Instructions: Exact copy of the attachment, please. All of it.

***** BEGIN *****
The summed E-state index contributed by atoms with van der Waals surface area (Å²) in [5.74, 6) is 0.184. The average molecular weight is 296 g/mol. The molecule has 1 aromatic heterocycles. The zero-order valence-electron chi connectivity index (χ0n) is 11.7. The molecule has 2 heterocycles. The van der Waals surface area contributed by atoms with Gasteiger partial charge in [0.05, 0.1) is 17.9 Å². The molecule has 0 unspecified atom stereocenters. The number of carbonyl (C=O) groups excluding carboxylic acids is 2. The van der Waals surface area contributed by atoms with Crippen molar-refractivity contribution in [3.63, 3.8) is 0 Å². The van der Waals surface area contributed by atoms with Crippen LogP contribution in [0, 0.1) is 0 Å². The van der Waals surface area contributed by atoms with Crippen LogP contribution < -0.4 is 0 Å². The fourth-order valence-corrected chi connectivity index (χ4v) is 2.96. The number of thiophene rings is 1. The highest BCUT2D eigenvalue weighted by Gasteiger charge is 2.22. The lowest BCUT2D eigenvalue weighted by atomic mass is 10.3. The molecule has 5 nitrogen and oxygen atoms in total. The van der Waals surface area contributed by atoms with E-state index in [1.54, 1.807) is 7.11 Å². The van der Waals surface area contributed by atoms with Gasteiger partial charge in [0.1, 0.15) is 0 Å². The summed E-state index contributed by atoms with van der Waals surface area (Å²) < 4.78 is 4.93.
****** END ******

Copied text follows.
The summed E-state index contributed by atoms with van der Waals surface area (Å²) in [5.74, 6) is 0.184. The average molecular weight is 296 g/mol. The molecule has 1 aromatic heterocycles. The zero-order valence-electron chi connectivity index (χ0n) is 11.7. The molecule has 2 heterocycles. The van der Waals surface area contributed by atoms with Gasteiger partial charge in [0.05, 0.1) is 17.9 Å². The molecule has 0 unspecified atom stereocenters. The number of carbonyl (C=O) groups excluding carboxylic acids is 2. The van der Waals surface area contributed by atoms with Crippen molar-refractivity contribution in [3.63, 3.8) is 0 Å². The van der Waals surface area contributed by atoms with Crippen LogP contribution in [0, 0.1) is 0 Å². The van der Waals surface area contributed by atoms with Crippen LogP contribution < -0.4 is 0 Å². The fourth-order valence-corrected chi connectivity index (χ4v) is 2.96. The number of thiophene rings is 1. The highest BCUT2D eigenvalue weighted by Gasteiger charge is 2.22. The lowest BCUT2D eigenvalue weighted by atomic mass is 10.3. The molecule has 5 nitrogen and oxygen atoms in total. The van der Waals surface area contributed by atoms with E-state index in [1.54, 1.807) is 7.11 Å². The van der Waals surface area contributed by atoms with Gasteiger partial charge in [0.1, 0.15) is 0 Å². The summed E-state index contributed by atoms with van der Waals surface area (Å²) < 4.78 is 4.93.